In a project that began with the retinal cells of nocturnal animals and has led to fundamental insights into the organization of genomic DNA, researchers from Ludwig-Maximilians-Universitaet (LMU) in Munich show how the nuclear envelope affects nuclear architecture - and gene regulation.
The double-stranded DNA molecules that make up the genetic material are wrapped around protein complexes to form compacted "chromatin". The active portion of the genome is less densely packed, and thus more easily accessible, than the inactive fraction, and is referred to as euchromatin. Euchromatin is typically located in the inner regions of the cell nucleus, while much of the inactive DNA in "heterochromatin" is associated with the inner face of the nuclear envelope. This type of chromatin organization is found in almost all higher organisms and may have been invented 500 million years ago.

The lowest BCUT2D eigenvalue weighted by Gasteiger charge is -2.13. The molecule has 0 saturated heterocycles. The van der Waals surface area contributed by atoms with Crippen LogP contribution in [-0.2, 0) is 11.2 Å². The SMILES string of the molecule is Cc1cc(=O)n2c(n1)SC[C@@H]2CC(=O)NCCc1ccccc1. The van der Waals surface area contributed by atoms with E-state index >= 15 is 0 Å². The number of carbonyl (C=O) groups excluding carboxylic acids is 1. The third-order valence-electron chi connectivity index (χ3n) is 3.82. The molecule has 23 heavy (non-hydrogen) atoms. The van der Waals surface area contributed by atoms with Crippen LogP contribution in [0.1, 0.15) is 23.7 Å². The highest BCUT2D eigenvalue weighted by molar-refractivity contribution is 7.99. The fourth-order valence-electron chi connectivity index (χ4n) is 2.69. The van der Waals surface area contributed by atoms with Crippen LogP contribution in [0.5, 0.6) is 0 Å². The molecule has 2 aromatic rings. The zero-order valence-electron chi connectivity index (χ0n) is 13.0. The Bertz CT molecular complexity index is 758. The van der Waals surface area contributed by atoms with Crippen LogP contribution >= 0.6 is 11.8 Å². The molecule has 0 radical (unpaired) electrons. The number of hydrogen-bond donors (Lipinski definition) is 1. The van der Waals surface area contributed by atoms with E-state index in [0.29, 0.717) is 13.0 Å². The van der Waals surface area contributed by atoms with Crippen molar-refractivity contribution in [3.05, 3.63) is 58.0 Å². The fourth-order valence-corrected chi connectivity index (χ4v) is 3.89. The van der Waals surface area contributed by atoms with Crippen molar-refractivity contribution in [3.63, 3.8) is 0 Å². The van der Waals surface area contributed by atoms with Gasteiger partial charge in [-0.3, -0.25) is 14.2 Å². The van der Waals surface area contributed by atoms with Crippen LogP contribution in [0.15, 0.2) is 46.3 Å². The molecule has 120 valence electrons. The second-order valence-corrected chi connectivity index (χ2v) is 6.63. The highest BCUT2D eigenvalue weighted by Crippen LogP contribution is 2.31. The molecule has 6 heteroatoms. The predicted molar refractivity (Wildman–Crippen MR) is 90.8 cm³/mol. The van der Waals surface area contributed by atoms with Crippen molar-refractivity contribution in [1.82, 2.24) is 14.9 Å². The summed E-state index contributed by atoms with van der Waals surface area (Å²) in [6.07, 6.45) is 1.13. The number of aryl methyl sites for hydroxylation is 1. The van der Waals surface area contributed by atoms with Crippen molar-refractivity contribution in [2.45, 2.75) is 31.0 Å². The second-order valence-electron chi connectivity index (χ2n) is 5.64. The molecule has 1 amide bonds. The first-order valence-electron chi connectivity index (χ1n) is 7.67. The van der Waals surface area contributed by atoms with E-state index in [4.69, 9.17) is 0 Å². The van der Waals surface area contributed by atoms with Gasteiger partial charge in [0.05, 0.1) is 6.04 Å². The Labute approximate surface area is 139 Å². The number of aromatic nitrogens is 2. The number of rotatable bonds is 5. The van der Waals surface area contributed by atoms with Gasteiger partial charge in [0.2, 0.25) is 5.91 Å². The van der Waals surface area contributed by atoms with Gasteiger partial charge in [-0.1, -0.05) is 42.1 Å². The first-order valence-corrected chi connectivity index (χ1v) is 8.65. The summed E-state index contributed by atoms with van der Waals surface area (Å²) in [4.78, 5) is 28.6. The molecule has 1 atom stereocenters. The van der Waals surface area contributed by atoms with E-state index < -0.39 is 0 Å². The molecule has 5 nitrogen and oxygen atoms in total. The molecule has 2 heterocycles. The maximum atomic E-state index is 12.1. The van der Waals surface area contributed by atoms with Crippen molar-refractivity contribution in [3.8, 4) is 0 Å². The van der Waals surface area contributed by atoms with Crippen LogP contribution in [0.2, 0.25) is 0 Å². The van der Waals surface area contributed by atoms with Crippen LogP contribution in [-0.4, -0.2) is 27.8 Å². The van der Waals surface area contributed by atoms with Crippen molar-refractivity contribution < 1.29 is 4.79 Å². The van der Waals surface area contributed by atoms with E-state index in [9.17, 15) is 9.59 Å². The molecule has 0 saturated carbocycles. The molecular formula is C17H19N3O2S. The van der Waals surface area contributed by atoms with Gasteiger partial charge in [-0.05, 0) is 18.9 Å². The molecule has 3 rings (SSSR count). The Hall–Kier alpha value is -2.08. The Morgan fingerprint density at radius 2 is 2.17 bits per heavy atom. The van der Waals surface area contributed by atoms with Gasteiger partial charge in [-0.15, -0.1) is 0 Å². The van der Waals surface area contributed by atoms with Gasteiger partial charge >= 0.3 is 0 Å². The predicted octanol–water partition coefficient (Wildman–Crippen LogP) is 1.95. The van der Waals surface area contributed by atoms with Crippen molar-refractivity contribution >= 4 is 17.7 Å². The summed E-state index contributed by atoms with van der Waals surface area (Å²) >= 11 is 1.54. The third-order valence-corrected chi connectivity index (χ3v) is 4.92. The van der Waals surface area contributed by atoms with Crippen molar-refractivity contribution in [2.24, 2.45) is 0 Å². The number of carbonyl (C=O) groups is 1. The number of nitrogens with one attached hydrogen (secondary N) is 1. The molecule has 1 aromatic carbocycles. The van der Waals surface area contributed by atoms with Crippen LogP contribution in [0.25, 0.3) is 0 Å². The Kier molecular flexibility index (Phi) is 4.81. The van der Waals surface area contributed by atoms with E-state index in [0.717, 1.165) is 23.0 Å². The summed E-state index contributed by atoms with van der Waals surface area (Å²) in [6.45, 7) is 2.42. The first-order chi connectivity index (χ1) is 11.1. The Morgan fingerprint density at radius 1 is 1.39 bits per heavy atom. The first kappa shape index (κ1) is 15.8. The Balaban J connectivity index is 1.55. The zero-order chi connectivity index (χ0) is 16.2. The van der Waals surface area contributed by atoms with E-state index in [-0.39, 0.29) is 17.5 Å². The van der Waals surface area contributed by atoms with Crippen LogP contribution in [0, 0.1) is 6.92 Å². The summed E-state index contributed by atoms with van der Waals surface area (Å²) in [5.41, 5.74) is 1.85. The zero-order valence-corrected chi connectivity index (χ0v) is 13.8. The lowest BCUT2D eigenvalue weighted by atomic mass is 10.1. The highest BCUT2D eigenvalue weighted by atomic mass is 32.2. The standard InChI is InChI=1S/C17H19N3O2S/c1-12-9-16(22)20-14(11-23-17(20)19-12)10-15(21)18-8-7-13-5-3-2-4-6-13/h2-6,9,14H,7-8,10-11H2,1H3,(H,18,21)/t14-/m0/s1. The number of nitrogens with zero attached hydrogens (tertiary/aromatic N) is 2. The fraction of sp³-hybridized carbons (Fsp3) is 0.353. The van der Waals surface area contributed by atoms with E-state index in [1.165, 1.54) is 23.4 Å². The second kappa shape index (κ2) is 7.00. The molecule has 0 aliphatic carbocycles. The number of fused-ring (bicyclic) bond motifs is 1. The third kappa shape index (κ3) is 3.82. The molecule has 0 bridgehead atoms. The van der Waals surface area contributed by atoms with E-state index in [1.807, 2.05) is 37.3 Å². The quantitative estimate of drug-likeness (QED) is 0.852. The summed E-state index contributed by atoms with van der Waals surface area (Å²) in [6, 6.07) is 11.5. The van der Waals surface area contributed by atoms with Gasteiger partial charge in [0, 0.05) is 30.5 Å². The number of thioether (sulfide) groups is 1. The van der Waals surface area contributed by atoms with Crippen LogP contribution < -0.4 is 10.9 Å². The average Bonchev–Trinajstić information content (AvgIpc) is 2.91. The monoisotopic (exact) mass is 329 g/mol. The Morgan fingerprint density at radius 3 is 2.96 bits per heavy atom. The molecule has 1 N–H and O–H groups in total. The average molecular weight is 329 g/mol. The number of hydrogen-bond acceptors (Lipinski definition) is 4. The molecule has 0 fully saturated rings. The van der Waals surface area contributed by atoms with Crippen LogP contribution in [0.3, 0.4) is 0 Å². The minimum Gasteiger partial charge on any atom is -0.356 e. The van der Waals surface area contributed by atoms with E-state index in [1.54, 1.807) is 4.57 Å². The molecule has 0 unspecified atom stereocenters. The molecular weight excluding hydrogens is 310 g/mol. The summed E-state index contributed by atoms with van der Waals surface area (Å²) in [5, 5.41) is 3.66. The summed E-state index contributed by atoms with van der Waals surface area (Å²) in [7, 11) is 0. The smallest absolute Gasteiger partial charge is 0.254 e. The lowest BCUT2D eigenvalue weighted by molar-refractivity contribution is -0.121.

But there is a curious exception to this generalization. In the retinal cells of nocturnal animals, the heterochromation is localized in the central area of the nucleus, as a research group led by LMU biologists Dr. Irina Solovei and Dr. Boris Joffe showed in a previous study. "This got us interested in the mechanisms that control the distribution of chromatin," says Professor Heinrich Leonhardt of LMU's Biozentrum. "How can the nuclear architecture in the rod cells of nocturnal animals be inverted in this way, and what determines the typical positioning of inactive chromatin on the outskirts of the nucleus in normal cells?" Leonhardt and his team have now completed an extensive study in search of the answers.
A fundamental principle unveiled
With the help of targeted genetic manipulations in the mouse, Joffe and Solovei together with their colleagues show for the first time that there are two independent mechanisms for fixing heterochromatin to the inner face of the nuclear envelope. These mechanisms make use of two different components of the inner
|Contact: Luise Dirscherl|